A complex or larger treatment case may require a separate treatment conference to be scheduled with the doctor and/or implant coordinator to walk the patient through the treatment options, time involved, and fees associated with the case. The doctor may also need to collaborate with the patient’s physician prior to proceeding with implant therapy due to a systemic health factor.

The selection process for implant therapy is interdisciplinary and the hygienist needs to have an understanding of oral systemic health, medical history, and risk factors to help identify potential implant candidates.

Oral systemic health link to overall health

It is now widely accepted and research confirmed there is an oral systemic connection: a link established between bacterial infec­­tions, oral bacterial biofilm, and cytokine release in periodontal tissues. The link between oral infection and certain systemic diseases has taken center stage, and inflammation is the key!

Who better to identify inflammation than hygienists who evaluate for potential periodontal disease on a daily basis? Periodontal disease is one of the major inflammatory diseases in the body. Dental professionals, therefore, hold a key role not only in the treatment of periodontal disease and peri-implant disease, but in comprehensive disease management.

Periodontal medicine is now the coined term that looks at the risk for certain sys­­temic diseases that is increased by an oral infection (e.g., periodontal and peri-implant disease) from patients’ inflammatory response to infection.

To fully understand the severity of the problem, a basic knowledge of how bacteria from the periodontal or peri-implant sulcus gains access to the systemic circulation (i.e., blood stream) is important. The bacterial biofilm comes in contact with ulcerated epithelium, which creates a pathway directly to the systemic circulation. Gram-negative bacteria, which are always present in the oral cavity, have access to the blood vessels, which allows the infection to reach other tissues and organs throughout the body. Periodontal and/or peri-implant disease act as a reservoir of pro-inflammatory mediators or modules that enhance the inflammatory response. They enter the systemic circulation and can induce and/or perpetuate systemic effects that can ultimately affect the overall health of the patient (see Figure 2.1).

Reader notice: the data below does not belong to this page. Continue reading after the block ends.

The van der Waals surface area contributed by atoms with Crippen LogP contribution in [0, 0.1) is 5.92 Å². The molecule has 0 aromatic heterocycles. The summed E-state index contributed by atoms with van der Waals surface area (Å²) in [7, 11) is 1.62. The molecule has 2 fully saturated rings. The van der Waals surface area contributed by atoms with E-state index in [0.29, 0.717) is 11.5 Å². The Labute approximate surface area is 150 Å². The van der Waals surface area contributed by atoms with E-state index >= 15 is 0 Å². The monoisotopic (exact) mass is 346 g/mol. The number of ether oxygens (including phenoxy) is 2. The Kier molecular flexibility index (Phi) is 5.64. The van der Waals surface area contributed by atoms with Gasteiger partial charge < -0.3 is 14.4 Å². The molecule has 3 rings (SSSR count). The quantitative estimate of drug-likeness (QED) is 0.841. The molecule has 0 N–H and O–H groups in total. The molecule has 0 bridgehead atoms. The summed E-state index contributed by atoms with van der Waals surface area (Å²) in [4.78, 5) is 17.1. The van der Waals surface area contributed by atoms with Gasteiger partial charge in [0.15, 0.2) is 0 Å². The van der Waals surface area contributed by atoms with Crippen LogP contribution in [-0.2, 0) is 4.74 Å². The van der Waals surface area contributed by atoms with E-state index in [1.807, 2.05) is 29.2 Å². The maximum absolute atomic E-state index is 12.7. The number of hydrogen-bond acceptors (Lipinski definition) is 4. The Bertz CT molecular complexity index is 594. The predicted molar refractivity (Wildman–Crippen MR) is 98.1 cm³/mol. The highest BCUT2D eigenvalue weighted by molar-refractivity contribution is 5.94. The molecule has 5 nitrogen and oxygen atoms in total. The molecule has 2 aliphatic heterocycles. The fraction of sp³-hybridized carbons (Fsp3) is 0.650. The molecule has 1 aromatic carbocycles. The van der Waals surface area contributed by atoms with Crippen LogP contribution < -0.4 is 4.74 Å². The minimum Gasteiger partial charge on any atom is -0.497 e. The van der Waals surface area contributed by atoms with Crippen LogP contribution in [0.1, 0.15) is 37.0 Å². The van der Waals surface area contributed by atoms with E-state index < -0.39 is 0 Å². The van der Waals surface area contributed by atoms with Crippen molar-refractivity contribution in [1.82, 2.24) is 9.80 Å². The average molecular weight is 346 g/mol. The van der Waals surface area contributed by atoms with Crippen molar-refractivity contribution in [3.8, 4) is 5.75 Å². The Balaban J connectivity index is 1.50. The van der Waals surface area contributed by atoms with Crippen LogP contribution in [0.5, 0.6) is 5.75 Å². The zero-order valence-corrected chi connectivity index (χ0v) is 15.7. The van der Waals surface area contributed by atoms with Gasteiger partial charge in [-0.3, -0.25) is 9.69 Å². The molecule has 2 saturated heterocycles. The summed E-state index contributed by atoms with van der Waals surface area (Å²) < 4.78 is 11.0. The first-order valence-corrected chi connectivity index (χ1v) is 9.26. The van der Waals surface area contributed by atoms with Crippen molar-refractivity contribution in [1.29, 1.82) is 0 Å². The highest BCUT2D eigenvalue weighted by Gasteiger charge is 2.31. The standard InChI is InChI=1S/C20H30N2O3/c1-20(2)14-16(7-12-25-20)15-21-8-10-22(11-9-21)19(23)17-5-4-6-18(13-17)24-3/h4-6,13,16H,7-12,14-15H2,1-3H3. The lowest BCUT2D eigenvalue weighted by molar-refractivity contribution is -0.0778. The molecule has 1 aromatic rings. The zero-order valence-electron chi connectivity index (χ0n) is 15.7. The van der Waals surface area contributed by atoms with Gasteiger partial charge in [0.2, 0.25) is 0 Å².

Figure 2.1 Inflammation process.


There are four major diseases with proven links to periodontal disease: cardiovascular/cerebrovascular disease, preterm birth/low birth weight, diabetes, and respiratory dis­ease; see Box 2.1.

Box 2.1 Four major diseases linked with periodontal disease

Cardiovascular/Cerebrovascular (CV/CV) disease: The link between periodontal disease and cardiovascular disease/stroke results from the changes caused by infection and/or inflammation responses that affect the build up of plaque on the inner lining of the blood vessels supplying the heart (coronary arteries) or brain (carotid arteries) that occur in atherosclerosis (4, 5). According to the Academy of Periodontology Mouth Body Connection, “Researchers have found that people, especially diabetics with periodontal disease are almost twice as likely to suffer from coronary artery disease.”